The Reality of the Unobservable

The Reality of the Unobservable

Author: E. Agazzi

Publisher: Springer Science & Business Media

ISBN: 9789401593915

Category: Science

Page: 378

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Observability and Scientific Realism It is commonly thought that the birth of modern natural science was made possible by an intellectual shift from a mainly abstract and specuJative conception of the world to a carefully elaborated image based on observations. There is some grain of truth in this claim, but this grain depends very much on what one takes observation to be. In the philosophy of science of our century, observation has been practically equated with sense perception. This is understandable if we think of the attitude of radical empiricism that inspired Ernst Mach and the philosophers of the Vienna Circle, who powerfully influenced our century's philosophy of science. However, this was not the atti tude of the f ounders of modern science: Galileo, f or example, expressed in a f amous passage of the Assayer the conviction that perceptual features of the world are merely subjective, and are produced in the 'anima!' by the motion and impacts of unobservable particles that are endowed uniquely with mathematically expressible properties, and which are therefore the real features of the world. Moreover, on other occasions, when defending the Copernican theory, he explicitly remarked that in admitting that the Sun is static and the Earth turns on its own axis, 'reason must do violence to the sense' , and that it is thanks to this violence that one can know the tme constitution of the universe.
The Reality of the Unobservable
Language: en
Pages: 378
Authors: E. Agazzi, M. Pauri
Categories: Science
Type: BOOK - Published: 2013-04-17 - Publisher: Springer Science & Business Media

Observability and Scientific Realism It is commonly thought that the birth of modern natural science was made possible by an intellectual shift from a mainly abstract and specuJative conception of the world to a carefully elaborated image based on observations. There is some grain of truth in this claim, but
The Reality of the Unobservable
Language: en
Pages: 365
Authors: Evandro Agazzi, M. Pauri
Categories: Computers
Type: BOOK - Published: 2000-07-31 - Publisher: Springer Science & Business Media

The debate on realism in physics is usually focused on the reality of unobservable entities admitted in physical theories. This reality has been often denied (e.g., by Bas van Fraassen). The present book shows that observability is a very complex notion that does not really have direct implications on ontological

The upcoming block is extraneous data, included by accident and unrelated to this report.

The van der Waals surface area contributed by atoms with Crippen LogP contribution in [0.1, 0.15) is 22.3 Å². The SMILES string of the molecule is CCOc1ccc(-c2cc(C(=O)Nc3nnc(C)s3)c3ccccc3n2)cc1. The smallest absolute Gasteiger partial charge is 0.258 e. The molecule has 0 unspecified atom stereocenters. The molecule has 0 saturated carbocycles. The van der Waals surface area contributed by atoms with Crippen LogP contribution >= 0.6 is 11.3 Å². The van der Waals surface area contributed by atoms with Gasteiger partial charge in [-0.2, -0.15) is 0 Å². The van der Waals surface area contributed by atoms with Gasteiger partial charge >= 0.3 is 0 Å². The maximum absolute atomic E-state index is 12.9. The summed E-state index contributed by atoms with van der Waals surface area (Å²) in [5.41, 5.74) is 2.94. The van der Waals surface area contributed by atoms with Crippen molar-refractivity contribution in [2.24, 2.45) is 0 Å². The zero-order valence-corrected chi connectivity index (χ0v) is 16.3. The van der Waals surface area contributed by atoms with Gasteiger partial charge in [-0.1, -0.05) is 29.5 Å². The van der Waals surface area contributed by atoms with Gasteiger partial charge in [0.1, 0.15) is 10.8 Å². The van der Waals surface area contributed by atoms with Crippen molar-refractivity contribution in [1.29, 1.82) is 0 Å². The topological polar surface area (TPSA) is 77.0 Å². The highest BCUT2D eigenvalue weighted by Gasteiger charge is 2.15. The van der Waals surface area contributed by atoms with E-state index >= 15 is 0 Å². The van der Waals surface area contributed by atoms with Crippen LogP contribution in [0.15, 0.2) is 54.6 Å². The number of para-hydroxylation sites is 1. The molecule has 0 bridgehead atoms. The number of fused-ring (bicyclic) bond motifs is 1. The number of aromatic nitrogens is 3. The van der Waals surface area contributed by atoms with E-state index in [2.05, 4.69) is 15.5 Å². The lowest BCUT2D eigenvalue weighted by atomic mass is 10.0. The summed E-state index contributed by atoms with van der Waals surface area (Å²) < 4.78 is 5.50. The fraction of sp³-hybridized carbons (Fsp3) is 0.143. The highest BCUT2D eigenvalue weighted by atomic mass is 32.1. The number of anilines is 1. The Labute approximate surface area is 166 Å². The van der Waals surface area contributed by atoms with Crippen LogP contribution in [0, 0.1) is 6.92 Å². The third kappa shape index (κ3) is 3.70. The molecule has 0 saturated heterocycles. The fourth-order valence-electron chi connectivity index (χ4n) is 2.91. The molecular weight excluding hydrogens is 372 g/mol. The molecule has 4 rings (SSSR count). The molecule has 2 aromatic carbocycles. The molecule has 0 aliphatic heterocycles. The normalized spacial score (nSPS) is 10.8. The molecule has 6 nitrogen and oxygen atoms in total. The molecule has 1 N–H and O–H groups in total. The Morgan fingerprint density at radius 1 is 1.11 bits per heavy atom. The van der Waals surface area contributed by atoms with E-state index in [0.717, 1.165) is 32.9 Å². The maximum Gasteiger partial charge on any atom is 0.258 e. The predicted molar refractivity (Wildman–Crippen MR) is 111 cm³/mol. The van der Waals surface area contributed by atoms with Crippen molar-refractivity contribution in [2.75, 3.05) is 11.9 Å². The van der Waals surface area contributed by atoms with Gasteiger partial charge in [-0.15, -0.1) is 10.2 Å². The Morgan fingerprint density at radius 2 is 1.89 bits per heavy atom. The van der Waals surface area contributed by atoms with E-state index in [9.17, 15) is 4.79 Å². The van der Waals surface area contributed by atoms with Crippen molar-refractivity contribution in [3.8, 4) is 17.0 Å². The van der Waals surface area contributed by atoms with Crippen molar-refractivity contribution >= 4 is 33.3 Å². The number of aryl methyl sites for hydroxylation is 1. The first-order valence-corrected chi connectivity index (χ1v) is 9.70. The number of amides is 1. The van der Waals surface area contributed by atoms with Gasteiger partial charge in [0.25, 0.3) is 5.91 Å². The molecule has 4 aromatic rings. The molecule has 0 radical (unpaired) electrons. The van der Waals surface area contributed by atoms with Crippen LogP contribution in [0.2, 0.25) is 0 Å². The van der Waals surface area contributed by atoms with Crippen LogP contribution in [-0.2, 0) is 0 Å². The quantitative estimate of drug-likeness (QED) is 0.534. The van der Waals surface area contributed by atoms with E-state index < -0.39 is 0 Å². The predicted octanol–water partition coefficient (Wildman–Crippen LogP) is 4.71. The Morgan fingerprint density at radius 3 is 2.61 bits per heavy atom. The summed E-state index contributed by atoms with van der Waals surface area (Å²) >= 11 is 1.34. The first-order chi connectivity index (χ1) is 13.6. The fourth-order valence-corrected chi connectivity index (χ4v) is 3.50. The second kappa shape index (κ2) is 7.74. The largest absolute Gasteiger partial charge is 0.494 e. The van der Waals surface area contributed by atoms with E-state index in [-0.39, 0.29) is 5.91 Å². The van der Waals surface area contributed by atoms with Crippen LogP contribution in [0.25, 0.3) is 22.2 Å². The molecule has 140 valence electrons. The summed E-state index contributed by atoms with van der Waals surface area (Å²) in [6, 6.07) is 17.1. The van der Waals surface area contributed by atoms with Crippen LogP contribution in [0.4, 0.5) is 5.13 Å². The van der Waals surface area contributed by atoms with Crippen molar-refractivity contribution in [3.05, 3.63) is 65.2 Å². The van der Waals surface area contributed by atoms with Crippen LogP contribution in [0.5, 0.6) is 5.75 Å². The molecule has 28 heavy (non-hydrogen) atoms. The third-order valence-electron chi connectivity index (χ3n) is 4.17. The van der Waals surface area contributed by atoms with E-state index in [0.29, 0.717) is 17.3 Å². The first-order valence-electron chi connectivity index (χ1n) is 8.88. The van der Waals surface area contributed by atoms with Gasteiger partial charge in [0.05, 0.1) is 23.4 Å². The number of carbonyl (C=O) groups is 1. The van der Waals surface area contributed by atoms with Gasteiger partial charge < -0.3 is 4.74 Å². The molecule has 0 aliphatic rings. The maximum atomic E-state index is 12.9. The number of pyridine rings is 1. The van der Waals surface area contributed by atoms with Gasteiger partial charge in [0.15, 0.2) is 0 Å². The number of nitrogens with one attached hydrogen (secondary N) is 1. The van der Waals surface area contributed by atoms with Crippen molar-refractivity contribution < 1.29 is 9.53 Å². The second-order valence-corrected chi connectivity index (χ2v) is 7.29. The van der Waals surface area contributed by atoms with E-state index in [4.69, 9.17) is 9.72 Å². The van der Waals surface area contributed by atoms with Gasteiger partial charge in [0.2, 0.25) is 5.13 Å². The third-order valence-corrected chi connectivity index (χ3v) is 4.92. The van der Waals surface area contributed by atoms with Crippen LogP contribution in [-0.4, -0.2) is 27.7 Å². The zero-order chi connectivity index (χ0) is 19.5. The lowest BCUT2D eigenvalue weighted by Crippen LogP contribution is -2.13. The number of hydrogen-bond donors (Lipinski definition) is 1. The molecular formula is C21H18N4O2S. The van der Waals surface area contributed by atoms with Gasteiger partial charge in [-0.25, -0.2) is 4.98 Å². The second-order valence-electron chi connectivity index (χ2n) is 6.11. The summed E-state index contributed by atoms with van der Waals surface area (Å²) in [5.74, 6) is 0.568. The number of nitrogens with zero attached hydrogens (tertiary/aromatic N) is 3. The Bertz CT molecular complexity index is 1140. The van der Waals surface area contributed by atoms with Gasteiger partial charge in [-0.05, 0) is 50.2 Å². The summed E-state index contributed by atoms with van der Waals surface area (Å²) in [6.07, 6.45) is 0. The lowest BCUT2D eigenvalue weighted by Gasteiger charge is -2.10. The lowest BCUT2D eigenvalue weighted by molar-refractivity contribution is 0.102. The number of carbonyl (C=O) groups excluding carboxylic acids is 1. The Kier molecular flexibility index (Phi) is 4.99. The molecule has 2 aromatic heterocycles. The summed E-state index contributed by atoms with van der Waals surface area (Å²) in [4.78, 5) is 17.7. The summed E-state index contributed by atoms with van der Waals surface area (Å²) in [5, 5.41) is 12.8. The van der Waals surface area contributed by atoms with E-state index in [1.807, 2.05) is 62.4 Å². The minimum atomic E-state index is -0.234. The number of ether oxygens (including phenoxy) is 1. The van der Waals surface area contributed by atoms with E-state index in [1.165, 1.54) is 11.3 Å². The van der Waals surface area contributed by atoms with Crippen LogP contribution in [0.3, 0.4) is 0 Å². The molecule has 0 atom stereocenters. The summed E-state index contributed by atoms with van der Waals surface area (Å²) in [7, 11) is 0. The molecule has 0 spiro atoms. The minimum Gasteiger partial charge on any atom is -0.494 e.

Fact and Method
Language: en
Pages: 628
Authors: Richard W. Miller
Categories: Philosophy
Type: BOOK - Published: 2021-04-13 - Publisher: Princeton University Press

In this bold work, of broad scope and rich erudition, Richard Miller sets out to reorient the philosophy of science. By questioning both positivism and its leading critics, he develops new solutions to the most urgent problems about justification, explanation, and truth. Using a wealth of examples from both the
Einstein, Tagore and the Nature of Reality
Language: en
Pages: 238
Authors: Partha Ghose
Categories: Philosophy
Type: BOOK - Published: 2016-06-23 - Publisher: Routledge

The nature of reality has been a long-debated issue among scientists and philosophers. In 1930, Rabindranath Tagore and Albert Einstein had a long conversation on the nature of reality. This conversation has been widely quoted and discussed by scientists, philosophers and scholars from the literary world. The important question that
The Many-Worlds Interpretation of Quantum Mechanics
Language: en
Pages: 266
Authors: Bryce Seligman Dewitt, Neill Graham
Categories: Science
Type: BOOK - Published: 2015-03-08 - Publisher: Princeton University Press

A novel interpretation of quantum mechanics, first proposed in brief form by Hugh Everett in 1957, forms the nucleus around which this book has developed. In his interpretation, Dr. Everett denies the existence of a separate classical realm and asserts the propriety of considering a state vector for the whole